This may sound like I'm over-parsing my words, but that's how law works! If you're NOT the subject of the investigation your chances of being indicted are nil unless the focus of the investigation switches to you.

Could that happen here? Possibly, but other than Tom DeLay claiming that he has "sources" who warn of an impending indictment, there is no evidence to support the claim.

I know that you want very badly for Clinton to be the subject of the investigation and to be indicted, but wishing won't make it happen. So far, they have found no indictable offense.

Law School Admissions / Re: Considering Law School - mid 40's
« on: February 02, 2016, 10:35:26 AM »
I started law school when I was about thirty. I had a wife, kid, mortgage, etc. I did the four year part-time evening thing. Here are my thoughts, hopefully you will find them useful.

Time Commitment

I assume that you will be working during law school. Working and going to law school is a GRIND. Law school is far more demanding than undergrad. Most people I know who had an MA/MBA felt that law school was more demanding than their grad program, too.

There is really nothing part time about a part time JD. Instead of five classes per semester you will take three or four plus summer school, all while working. My first semester I took Contracts, Torts, Legal Writing/Research. The next semester Criminal Law was added. I would go straight from work to law school, classes from 6-9:30, (sometimes later) M-TH. Every lunch break, weekend and holidays were spent reading and briefing and preparing for exams.

If you allow yourself to fall behind in law school it is very difficult to catch up. The volume of information that you will be required to ingest, and the speed with which it comes at you, requires constant preparation.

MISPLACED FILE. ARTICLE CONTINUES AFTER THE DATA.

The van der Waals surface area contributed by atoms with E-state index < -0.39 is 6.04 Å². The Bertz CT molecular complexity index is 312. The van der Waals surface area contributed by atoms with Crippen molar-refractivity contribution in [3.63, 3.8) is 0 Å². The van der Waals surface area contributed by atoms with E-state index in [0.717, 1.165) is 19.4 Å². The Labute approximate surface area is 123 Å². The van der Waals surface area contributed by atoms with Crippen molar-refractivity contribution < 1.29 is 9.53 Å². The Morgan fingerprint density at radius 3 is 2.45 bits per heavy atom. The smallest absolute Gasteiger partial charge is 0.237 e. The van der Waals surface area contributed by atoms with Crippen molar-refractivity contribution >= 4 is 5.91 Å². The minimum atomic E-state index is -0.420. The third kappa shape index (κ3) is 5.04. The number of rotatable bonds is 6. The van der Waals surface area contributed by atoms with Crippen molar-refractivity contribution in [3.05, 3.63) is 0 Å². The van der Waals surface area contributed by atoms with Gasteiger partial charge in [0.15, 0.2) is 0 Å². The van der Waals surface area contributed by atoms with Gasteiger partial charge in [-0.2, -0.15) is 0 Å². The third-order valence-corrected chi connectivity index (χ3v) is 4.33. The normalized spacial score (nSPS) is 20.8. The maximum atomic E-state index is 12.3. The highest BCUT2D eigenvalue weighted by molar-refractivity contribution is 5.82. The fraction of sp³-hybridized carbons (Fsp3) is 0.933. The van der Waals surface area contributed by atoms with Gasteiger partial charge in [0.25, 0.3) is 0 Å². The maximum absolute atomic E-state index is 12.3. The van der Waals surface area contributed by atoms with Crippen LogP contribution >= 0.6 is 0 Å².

I don't know if you have a family, but for four years you will have to make significant compromises with family time. Even if you're single, your social life will be on hiatus at least for the first two years. 


I have no idea what your financial situation is, but in your forties you should be looking to avoid any new debt.

I would suggest that you seriously consider making your decision based on scholarships. If you do well on the LSAT and can attend a local school for very cheap as opposed to a big name school for $150K, I'd take the cheaper route.

If you don't do well on the LSAT, retake. Minimizing debt should be a top priority.


I always tell prospective law students to be realistic in their expectations. Law is more boring than you think, and you will almost certainly not get a great, interesting, high paying job fresh out of law school. Unless you graduate from Harvard, you're going to have to slog through some crap in order to get experience.

It sounds like you want to be a solo practitioner, which is great. You already have corporate/business experience which puts you ahead of the average 25 year old new grad. But, even so, you're going to have to learn labor/employment law somewhere. It is very difficult to go solo straight out of law school. Law school teaches you the law in an academic manner, but doesn't really prepare you to practice. The people I know who went straight into solo practice and were successful were already paralegals, law office managers, that sort of thing. The already knew the ropes. You will need to learn the ropes from someone else, so be prepared to work for a firm or govt office for a while.